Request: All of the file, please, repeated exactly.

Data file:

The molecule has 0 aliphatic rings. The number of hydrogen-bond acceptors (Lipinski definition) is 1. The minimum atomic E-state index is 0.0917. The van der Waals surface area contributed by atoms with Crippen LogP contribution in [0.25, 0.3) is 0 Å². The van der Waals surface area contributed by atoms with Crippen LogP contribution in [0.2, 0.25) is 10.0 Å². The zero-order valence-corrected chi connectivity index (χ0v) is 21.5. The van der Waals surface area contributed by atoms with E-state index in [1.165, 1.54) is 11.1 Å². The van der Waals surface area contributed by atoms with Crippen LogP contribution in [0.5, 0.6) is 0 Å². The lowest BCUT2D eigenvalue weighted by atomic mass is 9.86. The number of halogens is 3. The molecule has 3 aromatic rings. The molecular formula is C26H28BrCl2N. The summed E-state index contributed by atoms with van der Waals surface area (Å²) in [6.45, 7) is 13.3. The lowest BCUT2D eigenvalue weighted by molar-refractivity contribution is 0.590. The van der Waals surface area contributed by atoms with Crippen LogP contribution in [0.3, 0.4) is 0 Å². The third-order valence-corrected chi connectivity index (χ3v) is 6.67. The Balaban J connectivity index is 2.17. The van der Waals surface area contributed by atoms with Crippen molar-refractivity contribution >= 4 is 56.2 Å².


The molecule has 0 aliphatic rings. The number of hydrogen-bond acceptors (Lipinski definition) is 1. The minimum atomic E-state index is 0.0917. The van der Waals surface area contributed by atoms with Crippen LogP contribution in [0.25, 0.3) is 0 Å². The van der Waals surface area contributed by atoms with Crippen LogP contribution in [0.2, 0.25) is 10.0 Å². The zero-order valence-corrected chi connectivity index (χ0v) is 21.5. The van der Waals surface area contributed by atoms with E-state index in [1.165, 1.54) is 11.1 Å². The van der Waals surface area contributed by atoms with Crippen LogP contribution in [0.5, 0.6) is 0 Å². The lowest BCUT2D eigenvalue weighted by atomic mass is 9.86. The number of halogens is 3. The molecule has 3 aromatic rings. The molecular formula is C26H28BrCl2N. The summed E-state index contributed by atoms with van der Waals surface area (Å²) in [6.45, 7) is 13.3. The lowest BCUT2D eigenvalue weighted by molar-refractivity contribution is 0.590. The van der Waals surface area contributed by atoms with Crippen LogP contribution in [0.3, 0.4) is 0 Å². The third-order valence-corrected chi connectivity index (χ3v) is 6.67. The Balaban J connectivity index is 2.17. The van der Waals surface area contributed by atoms with Crippen molar-refractivity contribution >= 4 is 56.2 Å².